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Nicolas Bobadilla (1511 – 23 September 1590) was one of the first Jesuits.
He was born in Palencia, Spain, and was educated in his own country and in France. He fell under the influence of Ignatius of Loyola while studying at the University of Paris,and became one of the first Jesuits.
Bobadilla was an effective preacher, for a time attached to the armies of the Emperor Charles V. He spent most of his long career in Germany and Italy, using his formidable intellectual and rhetorical powers against the spread of Protestantism. He sometimes displeased Ignatius, as when he too strenuously opposed the efforts of Charles V to make peace with the Protestants and was for this reason forced to leave Germany.
He died at Loreto, Italy, in 1590.
Francis Xavier (born Francisco de Jasso y Azpilicueta; Latin Franciscus Xaverius; Basque: Frantzisko Xabierkoa; Spanish: Francisco Javier; Portuguese: Francisco Xavier;, venerated as Saint Francis Xavier, was a Navarrese Catholic missionary and saint who was the co-founder of the Society of Jesus.
The Society of Jesus is a religious order of the Catholic Church headquartered in Rome. It was founded by Ignatius of Loyola and six companions with the approval of Pope Paul III in 1540. The members are called Jesuits. The society is engaged in evangelization and apostolic ministry in 112 nations. Jesuits work in education, research, and cultural pursuits. Jesuits also give retreats, minister in hospitals and parishes, sponsor direct social ministries, and promote ecumenical dialogue.
Pope Gregory XIV, born Niccolò Sfondrato or Sfondrati, was head of the Catholic Church and ruler of the Papal States from 5 December 1590 to his death in 1591.
Pope Gregory XV, born Alessandro Ludovisi, was head of the Catholic Church and ruler of the Papal States from 9 February 1621 to his death in 1623.
1590 (MDXC) was a common year starting on Monday of the Gregorian calendar and a common year starting on Thursday of the Julian calendar. As of the start of 1590, the Gregorian calendar was 10 days ahead of the Julian calendar.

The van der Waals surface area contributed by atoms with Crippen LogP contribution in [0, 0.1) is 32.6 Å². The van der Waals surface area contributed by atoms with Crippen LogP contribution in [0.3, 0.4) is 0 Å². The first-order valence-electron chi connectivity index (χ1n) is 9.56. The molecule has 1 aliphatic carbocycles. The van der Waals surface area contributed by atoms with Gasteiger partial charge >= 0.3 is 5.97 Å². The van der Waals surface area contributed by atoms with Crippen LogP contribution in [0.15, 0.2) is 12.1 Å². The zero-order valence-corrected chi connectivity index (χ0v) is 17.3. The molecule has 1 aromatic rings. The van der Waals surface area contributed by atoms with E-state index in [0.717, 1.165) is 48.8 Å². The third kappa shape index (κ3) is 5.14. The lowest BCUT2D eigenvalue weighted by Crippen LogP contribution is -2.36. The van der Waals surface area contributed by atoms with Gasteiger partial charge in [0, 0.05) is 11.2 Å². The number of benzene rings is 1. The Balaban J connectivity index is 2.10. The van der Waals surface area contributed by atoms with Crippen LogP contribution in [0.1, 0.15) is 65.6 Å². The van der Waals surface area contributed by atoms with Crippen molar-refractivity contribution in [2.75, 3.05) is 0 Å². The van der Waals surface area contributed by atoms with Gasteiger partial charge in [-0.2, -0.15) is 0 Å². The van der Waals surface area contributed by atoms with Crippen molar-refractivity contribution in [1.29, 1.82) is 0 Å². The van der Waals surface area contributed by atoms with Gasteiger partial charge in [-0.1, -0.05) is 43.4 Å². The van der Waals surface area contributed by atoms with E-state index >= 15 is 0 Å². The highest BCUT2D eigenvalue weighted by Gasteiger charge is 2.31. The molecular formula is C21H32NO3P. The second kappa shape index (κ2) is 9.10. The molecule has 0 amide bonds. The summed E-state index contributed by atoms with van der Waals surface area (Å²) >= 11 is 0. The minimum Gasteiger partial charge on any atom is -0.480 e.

The Counter-Reformation, also called the Catholic Reformation or the Catholic Revival, was the period of Catholic resurgence that was initiated in response to the Protestant Reformation. It began with the Council of Trent (1545–1563) and largely ended with the conclusion of the European wars of religion in 1648. Initiated to address the effects of the Protestant Reformation, the Counter-Reformation was a comprehensive effort composed of apologetic and polemical documents and ecclesiastical configuration as decreed by the Council of Trent. The last of these included the efforts of Imperial Diets of the Holy Roman Empire, exiling/forcibly converting Protestant populations, heresy trials and the Inquisition, anti-corruption efforts, spiritual movements, and the founding of new religious orders. Such policies had long-lasting effects in European history with exiles of Protestants continuing until the 1781 Patent of Toleration, although smaller expulsions took place in the 19th century.
Saint Peter Faber was the first Jesuit priest and theologian, who was also a co-founder of the Society of Jesus, along with Ignatius of Loyola and Francis Xavier. Pope Francis announced his canonization on 17 December 2013.
Alfonso (Alphonsus) Salmerón was a Spanish biblical scholar, a Catholic priest, and one of the first Jesuits.
Simão Rodrigues de Azevedo, was a Portuguese Jesuit priest and one of the co-founders of the Society of Jesus.
Several spellings of his names are in use and some of them can be found in other Wikipedia articles
Juan de Vega y Enríquez, 1st Count of Grajal, 6th Lord of Grajal, Viceroy of Navarre (1542), Viceroy and Captain General of Sicily (1547–1557), presidente del Consejo de Castilla, was an ambassador of Charles V, Holy Roman Emperor. He first served as ambassador of Charles V at Rome, where he met Ignatius of Loyola. Esteeming him and Ignatius’ religious order, the Jesuits, when Vega was appointed Viceroy of Sicily he brought Jesuits with him. A Jesuit college was opened at Messina; success was marked, and its rules and methods were afterwards copied in other colleges.
Pedro de Ribadeneira S.J. was a Spanish hagiographer, Jesuit priest, companion of Ignatius of Loyola, and a Spanish Golden Age ascetic writer.
Aloysius Bellecius was a Jesuit ascetic author.
Theodorich Canisius was a Jesuit academic.
Karl Josef Rudolph Cornely, was a German Jesuit biblical scholar.
Achille Gagliardi (1537–1607) was a Jesuit ascetic writer and spiritual director in the Ignatian tradition.
In 16th-century Christianity, Protestantism came to the forefront and marked a significant change in the Christian world.
Ignatius of Loyola, venerated as Saint Ignatius of Loyola, was a Spanish Basque Catholic priest and theologian, who co-founded the religious order called the Society of Jesus (Jesuits) and became its first Superior General at Paris in 1541. The Jesuit order served the Pope as missionaries, and they were bound by a fourth vow of special obedience to the sovereign pontiff in regard to the missions. They therefore emerged as an important force during the time of the Counter-Reformation.
The Vita Christi, also known as the Speculum vitae Christi is the principal work of Ludolph of Saxony, completed in 1374.